The wheel group is, perhaps, not widely used today, or is seen as “archaic” and irrelevant. Nothing could be further from the truth.

The wheel group is a group which limits the number of people who are able to su to root. This usually consists of a group named “wheel” and a set of users that are permitted to use the utility ‘su’ in order to change to root.

Many systems, especially either commercial systems or Linux systems, come without wheel groups configured and implemented. At least one Linux distribution, comes with wheel groups preconfigured but not active. However, all or nearly all BSD based systems will come with the wheel group installed and set up.

However, at its simplest, a wheel group implementation requires no special set up. The basic set up, as it was in the beginning, was to do the following:

  1. Create a “wheel” group in /etc/groups
  2. Change the permissions of the “su” command so that only those in the “wheel” group may run it.

That’s all there is to it. Many su implementations, however, added internal support for the wheel group, perhaps with logs kept and a more informative refusal message explaining why su would not run (for those not in the wheel group).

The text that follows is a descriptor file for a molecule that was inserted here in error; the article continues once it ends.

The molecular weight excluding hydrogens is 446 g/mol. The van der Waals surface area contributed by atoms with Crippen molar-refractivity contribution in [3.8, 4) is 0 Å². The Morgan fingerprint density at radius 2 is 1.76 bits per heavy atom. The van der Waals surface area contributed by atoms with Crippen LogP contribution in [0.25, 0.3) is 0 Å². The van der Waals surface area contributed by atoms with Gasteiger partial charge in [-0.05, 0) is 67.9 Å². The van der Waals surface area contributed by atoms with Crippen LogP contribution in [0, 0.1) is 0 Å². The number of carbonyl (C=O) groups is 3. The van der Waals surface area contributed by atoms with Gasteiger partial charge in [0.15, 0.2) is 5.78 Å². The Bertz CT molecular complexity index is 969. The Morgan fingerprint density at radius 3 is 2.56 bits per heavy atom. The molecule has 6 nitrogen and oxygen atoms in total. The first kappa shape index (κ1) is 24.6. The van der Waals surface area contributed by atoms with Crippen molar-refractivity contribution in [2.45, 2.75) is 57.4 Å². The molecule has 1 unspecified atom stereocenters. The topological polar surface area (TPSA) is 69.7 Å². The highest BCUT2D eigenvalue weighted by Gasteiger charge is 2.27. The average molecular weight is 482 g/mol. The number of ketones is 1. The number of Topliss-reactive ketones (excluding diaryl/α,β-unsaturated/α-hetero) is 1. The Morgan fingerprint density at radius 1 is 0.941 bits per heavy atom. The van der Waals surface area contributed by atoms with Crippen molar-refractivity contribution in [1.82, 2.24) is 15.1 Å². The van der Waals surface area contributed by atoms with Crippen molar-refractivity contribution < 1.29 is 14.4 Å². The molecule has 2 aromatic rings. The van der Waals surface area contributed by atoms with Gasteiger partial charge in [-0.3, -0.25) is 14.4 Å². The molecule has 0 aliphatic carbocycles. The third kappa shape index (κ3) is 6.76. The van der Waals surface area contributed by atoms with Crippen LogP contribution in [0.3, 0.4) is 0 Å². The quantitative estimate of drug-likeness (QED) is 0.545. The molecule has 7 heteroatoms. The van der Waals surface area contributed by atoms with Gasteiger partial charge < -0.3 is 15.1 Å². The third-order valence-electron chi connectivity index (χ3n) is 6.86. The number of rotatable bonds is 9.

Perhaps one reason that the wheel group is not widely used may have something to do with the GNU project. The GNU implementation of su has this in its info page:

Why GNU `su' does not support the `wheel' group

   (This section is by Richard Stallman.)

   Sometimes a few of the users try to hold total power over all the
rest.  For example, in 1984, a few users at the MIT AI lab decided to
seize power by changing the operator password on the Twenex system and
keeping it secret from everyone else.  (I was able to thwart this coup
and give power back to the users by patching the kernel, but I wouldn't
know how to do that in Unix.)

   However, occasionally the rulers do tell someone.  Under the usual
`su' mechanism, once someone learns the root password who sympathizes
with the ordinary users, he or she can tell the rest.  The "wheel
group" feature would make this impossible, and thus cement the power of
the rulers.

   I'm on the side of the masses, not that of the rulers.  If you are
used to supporting the bosses and sysadmins in whatever they do, you
might find this idea strange at first.

Is it any wonder that GNU/Linux systems don’t enable the wheel group by default? FreeBSD, however, does use the wheel group by default – as does OpenBSD and NetBSD.